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Entanglements

Art-making, Becoming Girl and Collective Biography

Marnina Gonick

This article analyses a set of stories and artworks that were produced in the context of a collective biography workshop. A Deleuzian framework is used to explore the entanglements that are produced through a cross-reading of different kinds of texts, each taking up the question of girlhood subjectivities. The analysis focuses on the contradiction and indeterminacy of meaning-making in the research process. The aim is to investigate how different kind of knowing and a different kind of knowledge(s) are produced in the movements between texts, sensation and affect.

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Representing the Sensory Home

Ethnographic Experience and Anthropological Hypermedia

Sarah Pink

In this article I draw from my research about gender, identity, and the home, to discuss the visual and the other senses in ethnographic experience and anthropological representation. First, I discuss how visual ethnographic research might appreciate the sensory nature of experience. Seeing the home as both the context and subject of field- work, I shall introduce the idea of the ‘sensory home’. This refers to the home as a domain composed of different sensory elements (smell, touch, taste, vision, sound) that is simultaneously understood and created through the sensory experience and manipulation of these elements. I then explore how such visual and sensory research might best be represented as text that is conversant with mainstream anthropology. I shall suggest that while film and writing have both tackled this theme, hypermedia offers new possibilities that might bridge the gap between written and visual anthropology.

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Sally Falk Moore

Gluckman's approach to case studies is seen as a pivotal moment in the history of social anthropology. The shift was from normative accounts of structure to the tracking of sequences of events. An example from the author's study of happenings on Kilimanjaro illustrates the complex factors that enter a processual approach. Some dimensions of a century of social history can be seen to surround the struggle over a piece of property.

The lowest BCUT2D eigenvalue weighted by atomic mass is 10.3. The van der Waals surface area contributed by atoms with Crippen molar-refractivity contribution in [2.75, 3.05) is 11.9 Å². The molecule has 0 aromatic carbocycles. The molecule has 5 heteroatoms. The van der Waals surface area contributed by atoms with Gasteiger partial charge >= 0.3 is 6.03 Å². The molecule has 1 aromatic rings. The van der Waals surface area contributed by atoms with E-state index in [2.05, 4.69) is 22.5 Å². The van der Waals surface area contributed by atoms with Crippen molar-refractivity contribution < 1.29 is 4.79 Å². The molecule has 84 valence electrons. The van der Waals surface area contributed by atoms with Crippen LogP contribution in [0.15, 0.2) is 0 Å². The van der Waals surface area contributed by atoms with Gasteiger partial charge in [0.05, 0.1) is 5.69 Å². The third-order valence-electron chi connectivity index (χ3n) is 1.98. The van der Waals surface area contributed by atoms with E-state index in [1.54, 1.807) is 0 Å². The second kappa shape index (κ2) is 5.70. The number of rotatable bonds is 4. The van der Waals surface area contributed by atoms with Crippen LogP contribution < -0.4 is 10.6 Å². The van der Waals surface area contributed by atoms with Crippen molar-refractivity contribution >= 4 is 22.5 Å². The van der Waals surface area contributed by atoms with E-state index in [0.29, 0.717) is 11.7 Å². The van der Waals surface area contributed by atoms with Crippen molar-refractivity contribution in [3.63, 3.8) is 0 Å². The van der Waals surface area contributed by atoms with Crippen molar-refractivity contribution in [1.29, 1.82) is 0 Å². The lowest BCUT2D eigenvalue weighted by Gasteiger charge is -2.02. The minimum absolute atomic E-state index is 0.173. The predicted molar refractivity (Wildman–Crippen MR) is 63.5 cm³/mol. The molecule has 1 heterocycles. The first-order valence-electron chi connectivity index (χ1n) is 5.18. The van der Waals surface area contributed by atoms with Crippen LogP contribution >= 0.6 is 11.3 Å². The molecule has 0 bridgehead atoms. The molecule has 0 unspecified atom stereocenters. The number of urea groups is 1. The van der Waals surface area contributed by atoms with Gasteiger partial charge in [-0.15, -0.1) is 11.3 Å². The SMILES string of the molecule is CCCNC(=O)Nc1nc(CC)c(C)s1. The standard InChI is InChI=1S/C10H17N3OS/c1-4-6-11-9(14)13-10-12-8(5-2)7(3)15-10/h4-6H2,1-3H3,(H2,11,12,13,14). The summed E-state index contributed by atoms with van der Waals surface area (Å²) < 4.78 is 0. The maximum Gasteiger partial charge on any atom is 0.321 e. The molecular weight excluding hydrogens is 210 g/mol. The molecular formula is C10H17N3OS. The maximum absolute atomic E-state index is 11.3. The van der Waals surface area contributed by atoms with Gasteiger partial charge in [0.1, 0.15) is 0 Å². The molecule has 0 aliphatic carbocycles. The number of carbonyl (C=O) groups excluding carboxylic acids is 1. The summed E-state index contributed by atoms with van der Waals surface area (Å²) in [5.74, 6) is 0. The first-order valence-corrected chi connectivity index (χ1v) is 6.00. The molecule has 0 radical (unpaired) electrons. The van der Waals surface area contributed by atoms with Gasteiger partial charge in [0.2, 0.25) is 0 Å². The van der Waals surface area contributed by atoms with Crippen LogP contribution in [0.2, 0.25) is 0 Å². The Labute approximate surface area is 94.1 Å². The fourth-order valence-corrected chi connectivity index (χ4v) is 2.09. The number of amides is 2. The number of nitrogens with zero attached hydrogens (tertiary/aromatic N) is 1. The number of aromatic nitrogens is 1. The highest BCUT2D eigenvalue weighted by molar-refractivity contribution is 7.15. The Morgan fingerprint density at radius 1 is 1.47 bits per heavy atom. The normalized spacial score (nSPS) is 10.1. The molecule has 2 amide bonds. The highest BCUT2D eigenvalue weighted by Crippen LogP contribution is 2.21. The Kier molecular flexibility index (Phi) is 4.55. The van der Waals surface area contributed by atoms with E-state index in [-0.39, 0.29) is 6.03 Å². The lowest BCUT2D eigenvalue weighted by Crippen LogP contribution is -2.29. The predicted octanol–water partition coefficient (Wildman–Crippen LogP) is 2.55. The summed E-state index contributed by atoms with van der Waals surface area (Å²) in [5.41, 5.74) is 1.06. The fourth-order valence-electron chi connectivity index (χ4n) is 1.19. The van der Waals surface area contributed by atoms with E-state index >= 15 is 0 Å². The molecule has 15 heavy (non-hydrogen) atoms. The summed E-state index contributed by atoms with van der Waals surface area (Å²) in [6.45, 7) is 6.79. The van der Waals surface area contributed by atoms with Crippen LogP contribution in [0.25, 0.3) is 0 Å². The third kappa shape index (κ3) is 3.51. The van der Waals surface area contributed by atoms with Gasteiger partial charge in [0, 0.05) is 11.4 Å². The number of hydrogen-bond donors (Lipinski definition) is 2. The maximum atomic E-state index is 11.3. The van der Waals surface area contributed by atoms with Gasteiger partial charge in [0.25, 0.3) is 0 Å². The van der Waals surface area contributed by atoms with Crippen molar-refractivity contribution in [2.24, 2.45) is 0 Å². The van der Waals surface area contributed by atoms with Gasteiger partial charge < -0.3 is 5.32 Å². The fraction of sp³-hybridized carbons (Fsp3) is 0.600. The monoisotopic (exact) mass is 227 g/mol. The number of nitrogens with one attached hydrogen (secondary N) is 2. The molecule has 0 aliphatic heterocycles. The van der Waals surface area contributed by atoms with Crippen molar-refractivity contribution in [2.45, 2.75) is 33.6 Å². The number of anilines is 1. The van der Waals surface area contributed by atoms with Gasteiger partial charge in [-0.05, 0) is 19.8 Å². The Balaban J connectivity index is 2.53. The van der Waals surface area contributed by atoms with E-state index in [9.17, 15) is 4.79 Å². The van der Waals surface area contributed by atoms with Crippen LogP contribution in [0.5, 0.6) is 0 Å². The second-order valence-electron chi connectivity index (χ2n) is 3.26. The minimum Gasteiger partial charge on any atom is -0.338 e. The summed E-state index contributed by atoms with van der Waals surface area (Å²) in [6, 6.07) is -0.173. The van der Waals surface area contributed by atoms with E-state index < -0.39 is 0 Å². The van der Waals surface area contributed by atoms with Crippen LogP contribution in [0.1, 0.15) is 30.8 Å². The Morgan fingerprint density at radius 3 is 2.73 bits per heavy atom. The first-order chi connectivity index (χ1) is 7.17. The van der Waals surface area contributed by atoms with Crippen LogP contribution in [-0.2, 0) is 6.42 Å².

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Death Camps and Designer Dresses

The Liberal Agenda and the Appeal to 'Real Existing Socialism'

Lorna Finlayson

Political philosophers tend to notice their differences more than their similarities. I suggest that contemporary analytic political philosophy in fact exhibits a 'dominant paradigm', the main features of which are a commitment to liberal capitalism and a preference for the designing of 'just institutions.' To subscribe to this paradigm involves making a decision about how to manage the philosophical 'agenda.' In order to focus on certain issues within this paradigm, alternatives, most notably socialism, have to be excluded from prolonged consideration. A popular way of supporting this policy is by reference to the perceived failure of 'real existing socialism.' Taking the late political philosopher Brian Barry, among others, as an example, I argue that this argumentative strategy is unconvincing, and furthermore that its deployment tells a worrying story about the practice of political philosophy.

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Jerrold Levinson

After expressing my enthusiasm for Murray Smith’s Film, Art, and the Third Culture, I offer a critical discussion focused upon the place of the experiential-phenomenological dimension in Smith’s naturalized aesthetics. I look closely at two films, Béla Tarr’s The Turin Horse (2011) and Jonathan Glazer’s Under the Skin (2013), in relationship to Smith’s claims about the qualia filmmakers impart to their creations and the highly specific states of mind, emotional and otherwise, that they manage to express and to evoke in viewers.

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From Measuring Integration to Fighting Discrimination

The Illusion of "Ethnic Statistics"

Alain Blum and France Guérin-Pace